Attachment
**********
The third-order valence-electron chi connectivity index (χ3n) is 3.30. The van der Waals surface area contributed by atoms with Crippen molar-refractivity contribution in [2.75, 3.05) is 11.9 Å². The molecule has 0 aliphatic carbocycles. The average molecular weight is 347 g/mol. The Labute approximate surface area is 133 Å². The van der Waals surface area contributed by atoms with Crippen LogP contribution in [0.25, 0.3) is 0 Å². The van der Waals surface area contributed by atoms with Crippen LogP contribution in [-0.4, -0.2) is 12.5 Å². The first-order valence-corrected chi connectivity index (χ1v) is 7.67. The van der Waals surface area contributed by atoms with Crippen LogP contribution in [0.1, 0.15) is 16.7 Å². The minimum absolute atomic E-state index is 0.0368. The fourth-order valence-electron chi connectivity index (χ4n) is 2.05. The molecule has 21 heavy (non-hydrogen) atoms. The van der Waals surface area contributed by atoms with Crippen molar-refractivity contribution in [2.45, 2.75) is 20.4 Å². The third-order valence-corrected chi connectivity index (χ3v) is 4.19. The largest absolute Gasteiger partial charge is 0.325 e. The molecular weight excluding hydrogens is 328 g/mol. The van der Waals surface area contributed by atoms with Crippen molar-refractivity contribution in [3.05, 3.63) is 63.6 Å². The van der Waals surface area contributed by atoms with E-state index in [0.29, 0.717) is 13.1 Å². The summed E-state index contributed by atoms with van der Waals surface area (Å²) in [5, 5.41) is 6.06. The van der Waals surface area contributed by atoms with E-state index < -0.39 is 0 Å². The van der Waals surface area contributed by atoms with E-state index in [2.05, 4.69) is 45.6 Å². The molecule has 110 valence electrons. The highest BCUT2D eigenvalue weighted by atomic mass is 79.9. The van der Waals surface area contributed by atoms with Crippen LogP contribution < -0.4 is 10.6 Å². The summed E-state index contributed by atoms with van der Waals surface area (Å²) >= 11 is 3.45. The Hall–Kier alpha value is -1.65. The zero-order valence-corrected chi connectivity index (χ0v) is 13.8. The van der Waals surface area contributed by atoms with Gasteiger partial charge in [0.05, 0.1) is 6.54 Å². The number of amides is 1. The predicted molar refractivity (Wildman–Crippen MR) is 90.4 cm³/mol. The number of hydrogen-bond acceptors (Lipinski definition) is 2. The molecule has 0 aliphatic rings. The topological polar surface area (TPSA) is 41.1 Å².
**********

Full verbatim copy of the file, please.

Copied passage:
The third-order valence-electron chi connectivity index (χ3n) is 3.30. The van der Waals surface area contributed by atoms with Crippen molar-refractivity contribution in [2.75, 3.05) is 11.9 Å². The molecule has 0 aliphatic carbocycles. The average molecular weight is 347 g/mol. The Labute approximate surface area is 133 Å². The van der Waals surface area contributed by atoms with Crippen LogP contribution in [0.25, 0.3) is 0 Å². The van der Waals surface area contributed by atoms with Crippen LogP contribution in [-0.4, -0.2) is 12.5 Å². The first-order valence-corrected chi connectivity index (χ1v) is 7.67. The van der Waals surface area contributed by atoms with Crippen LogP contribution in [0.1, 0.15) is 16.7 Å². The minimum absolute atomic E-state index is 0.0368. The fourth-order valence-electron chi connectivity index (χ4n) is 2.05. The molecule has 21 heavy (non-hydrogen) atoms. The van der Waals surface area contributed by atoms with Crippen molar-refractivity contribution in [2.45, 2.75) is 20.4 Å². The third-order valence-corrected chi connectivity index (χ3v) is 4.19. The largest absolute Gasteiger partial charge is 0.325 e. The molecular weight excluding hydrogens is 328 g/mol. The van der Waals surface area contributed by atoms with Crippen molar-refractivity contribution in [3.05, 3.63) is 63.6 Å². The van der Waals surface area contributed by atoms with E-state index in [0.29, 0.717) is 13.1 Å². The summed E-state index contributed by atoms with van der Waals surface area (Å²) in [5, 5.41) is 6.06. The van der Waals surface area contributed by atoms with E-state index < -0.39 is 0 Å². The van der Waals surface area contributed by atoms with E-state index in [2.05, 4.69) is 45.6 Å². The molecule has 110 valence electrons. The highest BCUT2D eigenvalue weighted by atomic mass is 79.9. The van der Waals surface area contributed by atoms with Crippen LogP contribution < -0.4 is 10.6 Å². The summed E-state index contributed by atoms with van der Waals surface area (Å²) >= 11 is 3.45. The Hall–Kier alpha value is -1.65. The zero-order valence-corrected chi connectivity index (χ0v) is 13.8. The van der Waals surface area contributed by atoms with Gasteiger partial charge in [0.05, 0.1) is 6.54 Å². The number of amides is 1. The predicted molar refractivity (Wildman–Crippen MR) is 90.4 cm³/mol. The number of hydrogen-bond acceptors (Lipinski definition) is 2. The molecule has 0 aliphatic rings. The topological polar surface area (TPSA) is 41.1 Å².